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Expressing regret with the FDA’s dismissal of Senators Hatch and Harkin’s written request for the FDA to withdraw the draft Guidance for New Dietary Ingredients for supplements, Congressmen Dan Burton (R-IN) and Jason Chaffetz (R-UT) have sent a similar letter to FDA Commissioner Margaret Hamburg, M.D.  Industry and consumers have been alarmed by this draft Guidance ever since last July when the FDA issued it amidst much fanfare but with the miserable intention of requiring thousands of “new” supplement ingredients to undergo expensive, drug-like safety testing.

   The Burton-Chaffetz letter references numerous examples where the draft Guidance requirements clearly run counter to the will of Congress and the Dietary Supplement Health and Education Act of 1994 (DSHEA).  A key feature of DSHEA is the watershed date of October 15, 1994, with all supplement ingredients marketed before that date being considered as safe. This “grandfather” date is the exact issue addressed by H.R.3380, the Dietary Supplement Protection Act. The bill would move the 1994 DSHEA grandfathering date forward from October 15, 1994 to January 1, 2007, so as to encompass and protect thousands of “new” dietary-supplement ingredients that are already safe but that the FDA would drive from the marketplace with its burdensome new testing requirements.

          The Guidance explicitly rejects these supplements and instead requires each manufacturer to shoulder the burden of showing use of a supplement prior to 1994 to classify them as being exempted from the guidance. In fact, 1994 has even been changed by the FDA to 1986 for exemption purposes. If a manufacturer is unable to supply this data – a difficult burden some 17 years after the fact – the Guidance allows FDA bureaucrats to re-characterize old ingredients and supplements as being new and subject them to the new regulatory burdens set forth in the NDI Guidance.

          For those companies that started manufacturing and selling supplements since 1994, these burdens would be cost-prohibitive and unnecessary because they have already been generally recognized as safe for human consumption. The NDI burdens illegally imposed by the FDA upon Americans will greatly increase the cost of supplements to the 53% percent of the US population who consume supplements, despite 17 years of historical use safety by millions of Americans for many of these “new” supplements. Just as importantly, it will also kill off innovation in the supplement industry.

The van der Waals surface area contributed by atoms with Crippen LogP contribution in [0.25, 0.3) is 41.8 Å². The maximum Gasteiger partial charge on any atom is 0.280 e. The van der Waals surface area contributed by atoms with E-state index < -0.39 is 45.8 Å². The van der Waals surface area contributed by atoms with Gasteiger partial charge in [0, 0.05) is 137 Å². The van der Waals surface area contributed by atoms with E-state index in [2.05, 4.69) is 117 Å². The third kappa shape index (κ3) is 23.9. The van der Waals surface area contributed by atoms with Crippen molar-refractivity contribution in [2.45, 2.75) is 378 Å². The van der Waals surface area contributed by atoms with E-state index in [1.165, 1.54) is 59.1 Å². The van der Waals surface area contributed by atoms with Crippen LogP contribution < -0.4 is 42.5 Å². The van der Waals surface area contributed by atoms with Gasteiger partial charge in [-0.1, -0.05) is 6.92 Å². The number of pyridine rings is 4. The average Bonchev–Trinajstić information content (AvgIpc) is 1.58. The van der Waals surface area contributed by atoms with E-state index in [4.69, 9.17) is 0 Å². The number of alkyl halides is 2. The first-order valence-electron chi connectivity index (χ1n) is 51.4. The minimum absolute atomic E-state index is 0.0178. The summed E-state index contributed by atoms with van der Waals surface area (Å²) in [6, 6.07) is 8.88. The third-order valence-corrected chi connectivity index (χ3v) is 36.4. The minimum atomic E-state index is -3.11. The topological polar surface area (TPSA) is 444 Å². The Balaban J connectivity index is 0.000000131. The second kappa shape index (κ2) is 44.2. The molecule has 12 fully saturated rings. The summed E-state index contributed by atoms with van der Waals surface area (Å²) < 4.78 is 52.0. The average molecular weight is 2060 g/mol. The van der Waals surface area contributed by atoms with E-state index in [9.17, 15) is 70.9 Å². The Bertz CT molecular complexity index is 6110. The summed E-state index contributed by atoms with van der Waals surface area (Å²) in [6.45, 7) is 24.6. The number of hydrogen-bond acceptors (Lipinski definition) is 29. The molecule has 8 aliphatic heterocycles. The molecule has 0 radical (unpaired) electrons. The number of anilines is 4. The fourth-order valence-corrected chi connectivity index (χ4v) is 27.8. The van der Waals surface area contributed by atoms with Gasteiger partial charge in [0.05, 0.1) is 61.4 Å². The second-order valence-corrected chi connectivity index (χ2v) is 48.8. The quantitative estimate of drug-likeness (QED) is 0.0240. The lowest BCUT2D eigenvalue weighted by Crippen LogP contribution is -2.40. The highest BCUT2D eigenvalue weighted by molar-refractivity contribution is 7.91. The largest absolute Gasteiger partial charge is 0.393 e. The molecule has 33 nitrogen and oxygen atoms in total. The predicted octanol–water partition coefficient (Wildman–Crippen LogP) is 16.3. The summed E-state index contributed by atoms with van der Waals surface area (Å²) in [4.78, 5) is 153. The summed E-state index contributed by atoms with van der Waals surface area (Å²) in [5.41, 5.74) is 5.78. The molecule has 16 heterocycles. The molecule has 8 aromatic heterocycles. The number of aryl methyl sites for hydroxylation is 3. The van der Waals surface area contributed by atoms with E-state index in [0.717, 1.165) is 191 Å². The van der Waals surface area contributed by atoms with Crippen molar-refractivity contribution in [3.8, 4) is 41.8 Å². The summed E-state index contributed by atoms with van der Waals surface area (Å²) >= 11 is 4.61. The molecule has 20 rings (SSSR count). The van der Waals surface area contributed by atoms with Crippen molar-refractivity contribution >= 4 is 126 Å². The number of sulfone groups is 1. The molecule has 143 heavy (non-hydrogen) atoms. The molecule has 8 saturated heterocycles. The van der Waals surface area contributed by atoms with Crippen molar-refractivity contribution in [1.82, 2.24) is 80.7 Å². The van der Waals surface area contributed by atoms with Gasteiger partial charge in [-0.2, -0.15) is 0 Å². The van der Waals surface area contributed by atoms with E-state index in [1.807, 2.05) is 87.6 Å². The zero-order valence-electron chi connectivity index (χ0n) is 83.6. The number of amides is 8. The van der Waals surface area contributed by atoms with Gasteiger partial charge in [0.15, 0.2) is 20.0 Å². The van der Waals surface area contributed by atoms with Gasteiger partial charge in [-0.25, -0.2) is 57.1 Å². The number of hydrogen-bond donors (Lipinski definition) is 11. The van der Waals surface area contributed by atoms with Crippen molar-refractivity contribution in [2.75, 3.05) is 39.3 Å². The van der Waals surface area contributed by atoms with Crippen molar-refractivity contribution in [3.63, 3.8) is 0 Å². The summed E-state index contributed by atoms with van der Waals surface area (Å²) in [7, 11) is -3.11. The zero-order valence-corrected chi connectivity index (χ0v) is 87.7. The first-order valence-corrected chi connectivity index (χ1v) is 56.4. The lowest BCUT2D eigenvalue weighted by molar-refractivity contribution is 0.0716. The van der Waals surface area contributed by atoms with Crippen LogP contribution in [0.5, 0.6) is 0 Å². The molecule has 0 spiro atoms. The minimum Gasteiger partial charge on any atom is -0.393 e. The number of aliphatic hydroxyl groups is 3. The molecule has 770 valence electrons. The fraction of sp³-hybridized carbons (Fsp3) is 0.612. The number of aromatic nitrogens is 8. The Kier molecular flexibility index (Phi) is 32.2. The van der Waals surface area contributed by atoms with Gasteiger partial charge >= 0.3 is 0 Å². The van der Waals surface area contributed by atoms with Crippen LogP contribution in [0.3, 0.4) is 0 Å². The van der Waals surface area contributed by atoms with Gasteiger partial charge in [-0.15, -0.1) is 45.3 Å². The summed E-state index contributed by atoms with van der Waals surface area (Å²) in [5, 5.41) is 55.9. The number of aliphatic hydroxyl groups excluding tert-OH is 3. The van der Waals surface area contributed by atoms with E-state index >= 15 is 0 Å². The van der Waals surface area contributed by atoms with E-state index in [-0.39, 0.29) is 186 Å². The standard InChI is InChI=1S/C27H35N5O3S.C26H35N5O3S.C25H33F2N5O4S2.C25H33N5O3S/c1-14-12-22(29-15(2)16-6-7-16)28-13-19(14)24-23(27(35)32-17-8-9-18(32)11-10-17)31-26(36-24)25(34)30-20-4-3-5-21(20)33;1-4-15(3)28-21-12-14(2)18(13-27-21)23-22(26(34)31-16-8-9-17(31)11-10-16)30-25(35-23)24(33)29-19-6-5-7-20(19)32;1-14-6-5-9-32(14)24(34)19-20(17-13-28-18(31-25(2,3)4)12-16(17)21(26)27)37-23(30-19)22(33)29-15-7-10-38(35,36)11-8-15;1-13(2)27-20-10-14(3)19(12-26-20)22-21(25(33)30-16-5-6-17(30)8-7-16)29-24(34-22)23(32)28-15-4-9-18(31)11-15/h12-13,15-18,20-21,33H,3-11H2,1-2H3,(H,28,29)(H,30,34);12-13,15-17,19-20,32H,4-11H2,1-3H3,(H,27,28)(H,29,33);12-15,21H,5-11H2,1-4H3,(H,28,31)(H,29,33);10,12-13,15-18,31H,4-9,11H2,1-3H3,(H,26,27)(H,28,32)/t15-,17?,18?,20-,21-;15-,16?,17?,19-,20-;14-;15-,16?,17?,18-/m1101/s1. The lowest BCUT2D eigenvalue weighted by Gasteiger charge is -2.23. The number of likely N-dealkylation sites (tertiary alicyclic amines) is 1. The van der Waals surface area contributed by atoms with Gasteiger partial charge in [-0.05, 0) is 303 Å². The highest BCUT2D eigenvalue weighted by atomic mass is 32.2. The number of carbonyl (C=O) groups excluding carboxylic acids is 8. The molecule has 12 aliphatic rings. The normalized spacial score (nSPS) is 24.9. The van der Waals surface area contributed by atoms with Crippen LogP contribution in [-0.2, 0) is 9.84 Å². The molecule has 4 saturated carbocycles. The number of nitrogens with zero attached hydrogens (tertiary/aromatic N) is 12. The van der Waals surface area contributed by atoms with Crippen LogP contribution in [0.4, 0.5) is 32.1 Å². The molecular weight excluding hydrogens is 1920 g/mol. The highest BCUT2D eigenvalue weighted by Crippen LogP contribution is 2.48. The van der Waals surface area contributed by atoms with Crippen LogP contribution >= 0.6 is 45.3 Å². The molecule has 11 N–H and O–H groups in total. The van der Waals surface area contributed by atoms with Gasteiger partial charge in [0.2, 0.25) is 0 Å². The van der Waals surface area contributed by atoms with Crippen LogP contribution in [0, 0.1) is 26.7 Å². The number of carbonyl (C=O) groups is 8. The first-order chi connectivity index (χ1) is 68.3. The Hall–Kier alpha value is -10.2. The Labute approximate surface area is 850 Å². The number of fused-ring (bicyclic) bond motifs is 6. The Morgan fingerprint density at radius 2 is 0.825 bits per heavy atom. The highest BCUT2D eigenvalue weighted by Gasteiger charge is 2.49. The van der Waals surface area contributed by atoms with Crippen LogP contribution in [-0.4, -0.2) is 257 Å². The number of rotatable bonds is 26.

The Burton/Chaffetz letter forewarns that if the FDA does not withdraw the guidance, legislation will be considered. That legislation is H.R.3380. This bill would exempt many thousands of supplements not just from this guidance but also from future burdensome and unnecessary FDA regulatory policies. In Federal statute, it drastically closes the window against which unjustifiable bureaucratic actions can be taken in the future. H.R.3380 does not impact any other post-marketing regulations for protecting consumer safety.

          The Hatch-Harkin letter and the FDA’s blunt rejection of it – and the almost-certain rejection of the Burton-Chaffetz letter – are the start of an extended negotiation process with the FDA. The National Health Federation initiated the introduction of H.R.3380 with the intent not to engage in a process that will neither benefit the people nor the industry in the long term. As the most-experienced organization in the health-freedom community, we know all too well the history of what has happened and will not stand by to witness it again.


The Burton/Chaffetz letter can be downloaded from the NHF webpage at (Click Here)

Health-freedom advocates and supplement consumers need to proactively lobby their Congressional Representatives to cosponsor H.R.3380. This can be done at the NHF homepage


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